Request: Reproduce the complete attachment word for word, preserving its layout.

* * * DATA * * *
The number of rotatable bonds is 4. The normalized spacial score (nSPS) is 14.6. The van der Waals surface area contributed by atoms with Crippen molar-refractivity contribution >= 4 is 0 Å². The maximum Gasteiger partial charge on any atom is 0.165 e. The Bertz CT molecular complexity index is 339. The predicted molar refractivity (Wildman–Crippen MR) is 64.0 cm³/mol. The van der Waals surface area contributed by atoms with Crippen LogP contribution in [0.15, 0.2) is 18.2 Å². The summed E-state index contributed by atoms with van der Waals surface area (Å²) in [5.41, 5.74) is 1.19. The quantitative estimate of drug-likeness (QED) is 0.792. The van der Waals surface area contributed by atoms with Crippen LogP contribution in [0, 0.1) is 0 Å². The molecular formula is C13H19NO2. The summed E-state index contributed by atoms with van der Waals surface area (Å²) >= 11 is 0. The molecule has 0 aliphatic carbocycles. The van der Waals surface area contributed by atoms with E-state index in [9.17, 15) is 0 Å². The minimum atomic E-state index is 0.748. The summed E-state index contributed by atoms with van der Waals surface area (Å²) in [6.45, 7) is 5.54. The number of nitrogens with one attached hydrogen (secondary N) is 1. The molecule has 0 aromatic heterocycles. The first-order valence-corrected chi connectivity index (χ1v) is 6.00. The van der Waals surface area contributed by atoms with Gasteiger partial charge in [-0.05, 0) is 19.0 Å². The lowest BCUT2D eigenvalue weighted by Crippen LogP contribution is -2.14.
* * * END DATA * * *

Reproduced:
The number of rotatable bonds is 4. The normalized spacial score (nSPS) is 14.6. The van der Waals surface area contributed by atoms with Crippen molar-refractivity contribution >= 4 is 0 Å². The maximum Gasteiger partial charge on any atom is 0.165 e. The Bertz CT molecular complexity index is 339. The predicted molar refractivity (Wildman–Crippen MR) is 64.0 cm³/mol. The van der Waals surface area contributed by atoms with Crippen LogP contribution in [0.15, 0.2) is 18.2 Å². The summed E-state index contributed by atoms with van der Waals surface area (Å²) in [5.41, 5.74) is 1.19. The quantitative estimate of drug-likeness (QED) is 0.792. The van der Waals surface area contributed by atoms with Crippen LogP contribution in [0, 0.1) is 0 Å². The molecular formula is C13H19NO2. The summed E-state index contributed by atoms with van der Waals surface area (Å²) >= 11 is 0. The molecule has 0 aliphatic carbocycles. The van der Waals surface area contributed by atoms with E-state index in [9.17, 15) is 0 Å². The minimum atomic E-state index is 0.748. The summed E-state index contributed by atoms with van der Waals surface area (Å²) in [6.45, 7) is 5.54. The number of nitrogens with one attached hydrogen (secondary N) is 1. The molecule has 0 aromatic heterocycles. The first-order valence-corrected chi connectivity index (χ1v) is 6.00. The van der Waals surface area contributed by atoms with Gasteiger partial charge in [-0.05, 0) is 19.0 Å². The lowest BCUT2D eigenvalue weighted by Crippen LogP contribution is -2.14.